By its setting and its point of view, “Mrs. Plum” gives readers a realistic glimpse of life in a particular place and time—South Africa in the 1960’s. Greenside, Johannesburg, is a wealthy suburb of a major city. By law, the only people who live there are white families, in large, walled-off homes, and their black servants, who live in small spartan quarters in the back. Like Karabo and her friend Chimane, many of these servants come from small villages. They send part of their wages back to support their families and are granted one brief vacation a year to visit. “Mrs. Plum” presents, through Karabo’s eyes, vivid descriptions of the parts of Greenside accessible to the servants, the bus ride between city and village, and the segregated shops and schools in those sections of Johannesburg catering to blacks. Because of social and political impediments, there is little fiction depicting black South Africa under apartheid from a black writer’s point of view. This scarcity lends “Mrs. Plum” a significance beyond its inherent qualities as a work of fiction.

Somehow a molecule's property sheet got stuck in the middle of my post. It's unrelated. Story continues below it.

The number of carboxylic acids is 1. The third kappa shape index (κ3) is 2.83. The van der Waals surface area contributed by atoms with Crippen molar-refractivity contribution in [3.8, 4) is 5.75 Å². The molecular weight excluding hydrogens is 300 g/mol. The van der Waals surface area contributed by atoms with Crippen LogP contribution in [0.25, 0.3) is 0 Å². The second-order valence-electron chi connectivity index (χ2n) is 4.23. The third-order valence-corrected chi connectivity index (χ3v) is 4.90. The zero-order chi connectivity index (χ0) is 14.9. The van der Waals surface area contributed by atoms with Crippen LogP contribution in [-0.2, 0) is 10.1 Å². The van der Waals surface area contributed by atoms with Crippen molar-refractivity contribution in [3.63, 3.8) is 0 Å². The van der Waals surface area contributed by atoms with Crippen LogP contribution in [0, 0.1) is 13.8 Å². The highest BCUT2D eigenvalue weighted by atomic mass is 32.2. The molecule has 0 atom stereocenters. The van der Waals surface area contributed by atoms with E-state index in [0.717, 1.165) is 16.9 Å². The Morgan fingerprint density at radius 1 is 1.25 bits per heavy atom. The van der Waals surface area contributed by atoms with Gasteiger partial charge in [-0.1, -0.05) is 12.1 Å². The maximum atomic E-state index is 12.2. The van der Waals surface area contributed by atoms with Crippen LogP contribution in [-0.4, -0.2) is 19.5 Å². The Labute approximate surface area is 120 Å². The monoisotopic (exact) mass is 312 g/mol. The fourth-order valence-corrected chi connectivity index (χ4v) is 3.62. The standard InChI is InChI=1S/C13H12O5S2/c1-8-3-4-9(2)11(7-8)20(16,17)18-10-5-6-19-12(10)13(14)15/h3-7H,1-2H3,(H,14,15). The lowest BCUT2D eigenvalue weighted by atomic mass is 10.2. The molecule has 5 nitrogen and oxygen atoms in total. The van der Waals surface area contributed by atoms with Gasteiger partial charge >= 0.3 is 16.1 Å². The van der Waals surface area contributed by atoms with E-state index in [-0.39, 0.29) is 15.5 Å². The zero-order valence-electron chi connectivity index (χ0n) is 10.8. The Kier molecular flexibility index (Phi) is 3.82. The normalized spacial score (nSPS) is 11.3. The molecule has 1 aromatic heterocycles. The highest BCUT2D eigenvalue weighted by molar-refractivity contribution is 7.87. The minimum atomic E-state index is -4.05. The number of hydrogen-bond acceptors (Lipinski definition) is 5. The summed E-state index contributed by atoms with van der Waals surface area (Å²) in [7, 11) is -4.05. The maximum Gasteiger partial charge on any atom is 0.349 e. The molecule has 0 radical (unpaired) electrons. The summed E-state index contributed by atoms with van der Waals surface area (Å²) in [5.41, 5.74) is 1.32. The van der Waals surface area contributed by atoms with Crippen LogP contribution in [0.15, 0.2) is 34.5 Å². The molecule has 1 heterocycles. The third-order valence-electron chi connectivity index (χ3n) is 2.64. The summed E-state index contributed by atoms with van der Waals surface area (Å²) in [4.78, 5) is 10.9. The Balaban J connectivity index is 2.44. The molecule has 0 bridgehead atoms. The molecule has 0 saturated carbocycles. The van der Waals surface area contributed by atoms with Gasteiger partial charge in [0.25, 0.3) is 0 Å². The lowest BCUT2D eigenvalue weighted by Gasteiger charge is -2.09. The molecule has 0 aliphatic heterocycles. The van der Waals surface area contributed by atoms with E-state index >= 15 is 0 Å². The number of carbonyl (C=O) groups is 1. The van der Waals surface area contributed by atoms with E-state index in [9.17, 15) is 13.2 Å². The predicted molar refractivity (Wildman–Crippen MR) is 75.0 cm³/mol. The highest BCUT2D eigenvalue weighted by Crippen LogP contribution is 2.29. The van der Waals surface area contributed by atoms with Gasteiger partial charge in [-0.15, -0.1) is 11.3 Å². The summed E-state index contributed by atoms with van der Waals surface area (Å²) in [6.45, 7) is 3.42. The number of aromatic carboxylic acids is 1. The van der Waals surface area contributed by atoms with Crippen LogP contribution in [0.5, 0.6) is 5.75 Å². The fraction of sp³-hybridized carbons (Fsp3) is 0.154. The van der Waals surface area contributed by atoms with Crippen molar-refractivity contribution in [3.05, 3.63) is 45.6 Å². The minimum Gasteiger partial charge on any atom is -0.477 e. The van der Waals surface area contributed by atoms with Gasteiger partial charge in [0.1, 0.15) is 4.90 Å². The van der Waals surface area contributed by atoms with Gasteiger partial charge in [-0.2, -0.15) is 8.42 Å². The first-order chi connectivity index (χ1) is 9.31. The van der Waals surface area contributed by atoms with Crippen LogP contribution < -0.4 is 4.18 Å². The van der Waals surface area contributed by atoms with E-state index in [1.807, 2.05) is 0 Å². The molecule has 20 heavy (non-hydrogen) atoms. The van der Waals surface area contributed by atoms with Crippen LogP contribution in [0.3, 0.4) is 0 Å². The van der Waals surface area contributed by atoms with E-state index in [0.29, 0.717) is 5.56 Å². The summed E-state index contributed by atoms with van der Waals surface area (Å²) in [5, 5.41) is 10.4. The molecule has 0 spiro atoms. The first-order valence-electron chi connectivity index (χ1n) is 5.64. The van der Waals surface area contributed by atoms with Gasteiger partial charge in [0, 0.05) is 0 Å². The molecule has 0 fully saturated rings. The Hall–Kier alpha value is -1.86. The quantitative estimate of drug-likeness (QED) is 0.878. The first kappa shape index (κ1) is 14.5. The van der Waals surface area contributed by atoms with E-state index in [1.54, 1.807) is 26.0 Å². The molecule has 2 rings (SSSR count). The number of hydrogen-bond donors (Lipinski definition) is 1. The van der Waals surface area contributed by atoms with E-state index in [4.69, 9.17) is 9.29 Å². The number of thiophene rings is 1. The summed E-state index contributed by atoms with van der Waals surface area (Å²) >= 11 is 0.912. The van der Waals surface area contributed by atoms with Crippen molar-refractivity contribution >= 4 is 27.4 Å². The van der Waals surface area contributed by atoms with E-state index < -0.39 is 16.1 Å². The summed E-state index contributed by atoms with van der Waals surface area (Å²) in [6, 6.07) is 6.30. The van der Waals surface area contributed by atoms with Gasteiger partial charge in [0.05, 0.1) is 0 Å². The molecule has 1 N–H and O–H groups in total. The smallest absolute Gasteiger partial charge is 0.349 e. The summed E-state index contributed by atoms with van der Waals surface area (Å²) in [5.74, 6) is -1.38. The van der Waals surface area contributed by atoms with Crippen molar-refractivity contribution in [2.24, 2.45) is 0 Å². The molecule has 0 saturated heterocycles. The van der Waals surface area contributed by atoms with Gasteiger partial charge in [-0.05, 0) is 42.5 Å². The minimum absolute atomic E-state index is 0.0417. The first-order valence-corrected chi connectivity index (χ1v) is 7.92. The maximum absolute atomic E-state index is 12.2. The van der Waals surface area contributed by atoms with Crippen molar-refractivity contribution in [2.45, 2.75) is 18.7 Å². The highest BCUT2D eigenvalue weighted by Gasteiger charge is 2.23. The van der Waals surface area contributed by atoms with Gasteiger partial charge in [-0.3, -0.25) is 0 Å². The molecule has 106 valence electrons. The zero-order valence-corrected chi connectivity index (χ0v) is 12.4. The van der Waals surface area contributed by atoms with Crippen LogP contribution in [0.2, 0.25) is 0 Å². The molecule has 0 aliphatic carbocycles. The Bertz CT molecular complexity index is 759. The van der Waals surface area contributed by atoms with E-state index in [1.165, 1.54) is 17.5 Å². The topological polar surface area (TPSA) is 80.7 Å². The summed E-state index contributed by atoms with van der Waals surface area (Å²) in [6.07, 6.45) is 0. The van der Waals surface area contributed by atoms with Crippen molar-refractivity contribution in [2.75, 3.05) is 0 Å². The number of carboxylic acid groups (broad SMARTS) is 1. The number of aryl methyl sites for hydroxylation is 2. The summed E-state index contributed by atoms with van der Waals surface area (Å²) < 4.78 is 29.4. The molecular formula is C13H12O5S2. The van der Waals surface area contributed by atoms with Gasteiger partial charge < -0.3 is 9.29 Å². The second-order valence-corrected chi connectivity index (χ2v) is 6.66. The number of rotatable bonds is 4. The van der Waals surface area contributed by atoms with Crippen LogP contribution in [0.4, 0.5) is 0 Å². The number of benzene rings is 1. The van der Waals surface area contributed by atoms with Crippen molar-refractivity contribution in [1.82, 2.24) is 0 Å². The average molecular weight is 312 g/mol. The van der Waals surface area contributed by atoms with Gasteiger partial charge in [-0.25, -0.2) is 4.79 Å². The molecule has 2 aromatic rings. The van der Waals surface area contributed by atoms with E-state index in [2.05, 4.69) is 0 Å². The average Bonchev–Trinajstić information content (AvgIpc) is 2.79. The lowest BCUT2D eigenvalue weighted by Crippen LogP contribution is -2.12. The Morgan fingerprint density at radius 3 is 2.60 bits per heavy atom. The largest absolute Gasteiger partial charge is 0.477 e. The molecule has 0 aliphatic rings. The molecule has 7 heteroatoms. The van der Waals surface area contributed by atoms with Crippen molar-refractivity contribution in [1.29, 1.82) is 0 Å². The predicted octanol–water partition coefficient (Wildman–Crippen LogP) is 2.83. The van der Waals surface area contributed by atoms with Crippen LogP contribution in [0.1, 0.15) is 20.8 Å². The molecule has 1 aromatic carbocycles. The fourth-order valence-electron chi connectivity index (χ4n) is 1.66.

Also striking in “Mrs. Plum” is the point of view. The story is told in the first person by Karabo, a humble servant girl from the village of Phokeng. Karabo’s sentence structures and vocabulary represent the language of a particular class of people who are not often depicted in literature—and it should be noted that when Karabo speaks English to her employer she is using her second or third language. Everything in the story is filtered through Karabo’s eyes. Her growing awareness of the system of apartheid becomes the reader’s growing awareness. Things that seem strange to Karabo—including Mrs. Plum’s choices of food and her attempts to be friendly with her servants—appear strange to the reader. Presenting small details of life under apartheid in the authentic voice of one of its victims is one of Mphahlele’s most important accomplishments in “Mrs. Plum.”